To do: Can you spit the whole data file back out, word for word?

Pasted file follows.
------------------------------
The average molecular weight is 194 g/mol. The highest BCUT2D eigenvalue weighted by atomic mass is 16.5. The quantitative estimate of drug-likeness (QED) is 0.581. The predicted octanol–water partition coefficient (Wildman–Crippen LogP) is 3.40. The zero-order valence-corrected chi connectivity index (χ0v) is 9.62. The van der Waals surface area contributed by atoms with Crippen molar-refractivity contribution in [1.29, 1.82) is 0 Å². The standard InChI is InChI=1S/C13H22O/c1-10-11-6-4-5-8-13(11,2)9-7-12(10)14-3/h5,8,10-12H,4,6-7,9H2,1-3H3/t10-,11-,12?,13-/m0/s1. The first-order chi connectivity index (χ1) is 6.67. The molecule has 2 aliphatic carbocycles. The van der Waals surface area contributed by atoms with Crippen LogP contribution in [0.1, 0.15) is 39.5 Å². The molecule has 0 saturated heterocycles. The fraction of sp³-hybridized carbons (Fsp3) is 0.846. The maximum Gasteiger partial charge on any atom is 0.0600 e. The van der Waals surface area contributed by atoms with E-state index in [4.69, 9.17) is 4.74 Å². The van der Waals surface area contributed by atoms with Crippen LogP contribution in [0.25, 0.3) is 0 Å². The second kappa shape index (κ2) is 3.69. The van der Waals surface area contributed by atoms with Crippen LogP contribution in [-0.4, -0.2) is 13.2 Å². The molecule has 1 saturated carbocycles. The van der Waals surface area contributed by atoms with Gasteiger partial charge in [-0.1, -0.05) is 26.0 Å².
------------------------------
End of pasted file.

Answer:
The average molecular weight is 194 g/mol. The highest BCUT2D eigenvalue weighted by atomic mass is 16.5. The quantitative estimate of drug-likeness (QED) is 0.581. The predicted octanol–water partition coefficient (Wildman–Crippen LogP) is 3.40. The zero-order valence-corrected chi connectivity index (χ0v) is 9.62. The van der Waals surface area contributed by atoms with Crippen molar-refractivity contribution in [1.29, 1.82) is 0 Å². The standard InChI is InChI=1S/C13H22O/c1-10-11-6-4-5-8-13(11,2)9-7-12(10)14-3/h5,8,10-12H,4,6-7,9H2,1-3H3/t10-,11-,12?,13-/m0/s1. The first-order chi connectivity index (χ1) is 6.67. The molecule has 2 aliphatic carbocycles. The van der Waals surface area contributed by atoms with Crippen LogP contribution in [0.1, 0.15) is 39.5 Å². The molecule has 0 saturated heterocycles. The fraction of sp³-hybridized carbons (Fsp3) is 0.846. The maximum Gasteiger partial charge on any atom is 0.0600 e. The van der Waals surface area contributed by atoms with E-state index in [4.69, 9.17) is 4.74 Å². The van der Waals surface area contributed by atoms with Crippen LogP contribution in [0.25, 0.3) is 0 Å². The second kappa shape index (κ2) is 3.69. The van der Waals surface area contributed by atoms with Crippen LogP contribution in [-0.4, -0.2) is 13.2 Å². The molecule has 1 saturated carbocycles. The van der Waals surface area contributed by atoms with Gasteiger partial charge in [-0.1, -0.05) is 26.0 Å².